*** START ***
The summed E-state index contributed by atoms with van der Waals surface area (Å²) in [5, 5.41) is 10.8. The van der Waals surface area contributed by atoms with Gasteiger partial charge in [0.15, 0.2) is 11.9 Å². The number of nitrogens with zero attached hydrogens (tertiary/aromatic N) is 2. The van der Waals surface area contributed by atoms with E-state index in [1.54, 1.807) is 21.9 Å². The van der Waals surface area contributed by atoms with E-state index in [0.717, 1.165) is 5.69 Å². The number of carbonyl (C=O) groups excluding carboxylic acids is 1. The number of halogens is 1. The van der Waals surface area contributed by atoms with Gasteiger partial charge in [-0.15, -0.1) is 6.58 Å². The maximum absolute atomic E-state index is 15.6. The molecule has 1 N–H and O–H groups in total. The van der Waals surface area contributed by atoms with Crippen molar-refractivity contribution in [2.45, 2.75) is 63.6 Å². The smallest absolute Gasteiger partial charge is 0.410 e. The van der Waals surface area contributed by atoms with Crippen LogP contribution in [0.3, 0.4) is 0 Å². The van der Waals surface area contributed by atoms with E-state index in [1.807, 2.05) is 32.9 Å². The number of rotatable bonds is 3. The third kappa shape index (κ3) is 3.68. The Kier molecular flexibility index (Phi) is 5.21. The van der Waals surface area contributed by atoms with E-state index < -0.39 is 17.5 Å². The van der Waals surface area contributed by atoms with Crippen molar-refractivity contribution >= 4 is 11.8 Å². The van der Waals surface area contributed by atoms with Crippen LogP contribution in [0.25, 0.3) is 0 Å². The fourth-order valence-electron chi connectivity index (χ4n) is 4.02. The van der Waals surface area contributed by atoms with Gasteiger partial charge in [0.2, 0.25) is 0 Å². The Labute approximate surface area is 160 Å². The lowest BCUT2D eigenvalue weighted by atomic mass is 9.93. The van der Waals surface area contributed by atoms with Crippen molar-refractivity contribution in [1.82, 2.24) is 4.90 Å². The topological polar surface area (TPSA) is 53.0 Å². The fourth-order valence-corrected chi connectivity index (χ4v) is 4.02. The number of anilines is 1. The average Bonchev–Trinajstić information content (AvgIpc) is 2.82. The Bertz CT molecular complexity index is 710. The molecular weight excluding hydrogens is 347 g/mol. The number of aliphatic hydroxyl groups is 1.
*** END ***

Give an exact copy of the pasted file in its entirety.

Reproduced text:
The summed E-state index contributed by atoms with van der Waals surface area (Å²) in [5, 5.41) is 10.8. The van der Waals surface area contributed by atoms with Gasteiger partial charge in [0.15, 0.2) is 11.9 Å². The number of nitrogens with zero attached hydrogens (tertiary/aromatic N) is 2. The van der Waals surface area contributed by atoms with E-state index in [1.54, 1.807) is 21.9 Å². The van der Waals surface area contributed by atoms with E-state index in [0.717, 1.165) is 5.69 Å². The number of carbonyl (C=O) groups excluding carboxylic acids is 1. The number of halogens is 1. The van der Waals surface area contributed by atoms with Gasteiger partial charge in [-0.15, -0.1) is 6.58 Å². The maximum absolute atomic E-state index is 15.6. The molecule has 1 N–H and O–H groups in total. The van der Waals surface area contributed by atoms with Crippen molar-refractivity contribution in [2.45, 2.75) is 63.6 Å². The smallest absolute Gasteiger partial charge is 0.410 e. The van der Waals surface area contributed by atoms with Crippen LogP contribution in [0.3, 0.4) is 0 Å². The van der Waals surface area contributed by atoms with E-state index in [1.807, 2.05) is 32.9 Å². The number of rotatable bonds is 3. The third kappa shape index (κ3) is 3.68. The Kier molecular flexibility index (Phi) is 5.21. The van der Waals surface area contributed by atoms with E-state index < -0.39 is 17.5 Å². The van der Waals surface area contributed by atoms with Crippen molar-refractivity contribution >= 4 is 11.8 Å². The van der Waals surface area contributed by atoms with Crippen LogP contribution in [0.25, 0.3) is 0 Å². The fourth-order valence-electron chi connectivity index (χ4n) is 4.02. The van der Waals surface area contributed by atoms with Gasteiger partial charge in [0.2, 0.25) is 0 Å². The Labute approximate surface area is 160 Å². The lowest BCUT2D eigenvalue weighted by atomic mass is 9.93. The van der Waals surface area contributed by atoms with Crippen molar-refractivity contribution in [1.82, 2.24) is 4.90 Å². The topological polar surface area (TPSA) is 53.0 Å². The fourth-order valence-corrected chi connectivity index (χ4v) is 4.02. The number of anilines is 1. The average Bonchev–Trinajstić information content (AvgIpc) is 2.82. The Bertz CT molecular complexity index is 710. The molecular weight excluding hydrogens is 347 g/mol. The number of aliphatic hydroxyl groups is 1.